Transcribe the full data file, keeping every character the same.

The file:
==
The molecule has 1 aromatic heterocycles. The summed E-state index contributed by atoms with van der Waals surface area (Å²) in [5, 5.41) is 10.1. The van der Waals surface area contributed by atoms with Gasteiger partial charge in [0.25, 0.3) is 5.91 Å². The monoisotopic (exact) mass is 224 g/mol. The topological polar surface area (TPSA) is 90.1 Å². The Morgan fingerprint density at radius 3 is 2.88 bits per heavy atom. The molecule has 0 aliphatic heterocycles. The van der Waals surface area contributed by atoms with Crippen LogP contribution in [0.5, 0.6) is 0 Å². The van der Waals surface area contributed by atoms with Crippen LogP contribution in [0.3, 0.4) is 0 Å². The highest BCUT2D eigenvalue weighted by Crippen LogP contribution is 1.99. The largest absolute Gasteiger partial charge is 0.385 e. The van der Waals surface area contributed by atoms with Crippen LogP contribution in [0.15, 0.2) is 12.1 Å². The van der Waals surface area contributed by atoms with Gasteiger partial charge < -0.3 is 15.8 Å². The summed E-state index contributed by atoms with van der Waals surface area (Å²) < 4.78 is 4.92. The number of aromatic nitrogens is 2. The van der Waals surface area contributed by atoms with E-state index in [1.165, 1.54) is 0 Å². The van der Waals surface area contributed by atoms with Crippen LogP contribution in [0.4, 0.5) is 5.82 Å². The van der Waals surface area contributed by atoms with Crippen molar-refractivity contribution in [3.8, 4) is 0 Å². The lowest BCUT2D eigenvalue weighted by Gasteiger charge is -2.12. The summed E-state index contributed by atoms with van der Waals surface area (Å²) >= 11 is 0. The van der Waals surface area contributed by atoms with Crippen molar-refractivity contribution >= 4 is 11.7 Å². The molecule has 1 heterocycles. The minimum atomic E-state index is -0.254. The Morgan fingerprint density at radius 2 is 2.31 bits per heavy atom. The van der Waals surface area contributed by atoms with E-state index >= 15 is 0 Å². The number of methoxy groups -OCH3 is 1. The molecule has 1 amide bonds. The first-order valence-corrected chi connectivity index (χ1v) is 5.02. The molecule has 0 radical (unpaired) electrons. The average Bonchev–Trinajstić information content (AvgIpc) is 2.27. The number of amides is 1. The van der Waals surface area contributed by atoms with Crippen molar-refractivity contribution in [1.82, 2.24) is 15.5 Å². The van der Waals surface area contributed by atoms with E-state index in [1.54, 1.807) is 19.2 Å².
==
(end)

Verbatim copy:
The molecule has 1 aromatic heterocycles. The summed E-state index contributed by atoms with van der Waals surface area (Å²) in [5, 5.41) is 10.1. The van der Waals surface area contributed by atoms with Gasteiger partial charge in [0.25, 0.3) is 5.91 Å². The monoisotopic (exact) mass is 224 g/mol. The topological polar surface area (TPSA) is 90.1 Å². The Morgan fingerprint density at radius 3 is 2.88 bits per heavy atom. The molecule has 0 aliphatic heterocycles. The van der Waals surface area contributed by atoms with Crippen LogP contribution in [0.5, 0.6) is 0 Å². The van der Waals surface area contributed by atoms with Crippen LogP contribution in [0.3, 0.4) is 0 Å². The highest BCUT2D eigenvalue weighted by Crippen LogP contribution is 1.99. The largest absolute Gasteiger partial charge is 0.385 e. The van der Waals surface area contributed by atoms with Crippen LogP contribution in [0.15, 0.2) is 12.1 Å². The van der Waals surface area contributed by atoms with Gasteiger partial charge < -0.3 is 15.8 Å². The summed E-state index contributed by atoms with van der Waals surface area (Å²) < 4.78 is 4.92. The number of aromatic nitrogens is 2. The van der Waals surface area contributed by atoms with E-state index in [1.165, 1.54) is 0 Å². The van der Waals surface area contributed by atoms with Crippen LogP contribution in [0.4, 0.5) is 5.82 Å². The van der Waals surface area contributed by atoms with Crippen molar-refractivity contribution in [3.8, 4) is 0 Å². The lowest BCUT2D eigenvalue weighted by Gasteiger charge is -2.12. The summed E-state index contributed by atoms with van der Waals surface area (Å²) >= 11 is 0. The van der Waals surface area contributed by atoms with Crippen molar-refractivity contribution >= 4 is 11.7 Å². The molecule has 1 heterocycles. The minimum atomic E-state index is -0.254. The Morgan fingerprint density at radius 2 is 2.31 bits per heavy atom. The van der Waals surface area contributed by atoms with E-state index >= 15 is 0 Å². The number of methoxy groups -OCH3 is 1. The molecule has 1 amide bonds. The first-order valence-corrected chi connectivity index (χ1v) is 5.02. The molecule has 0 radical (unpaired) electrons. The average Bonchev–Trinajstić information content (AvgIpc) is 2.27. The number of amides is 1. The van der Waals surface area contributed by atoms with Crippen molar-refractivity contribution in [1.82, 2.24) is 15.5 Å². The van der Waals surface area contributed by atoms with E-state index in [1.54, 1.807) is 19.2 Å².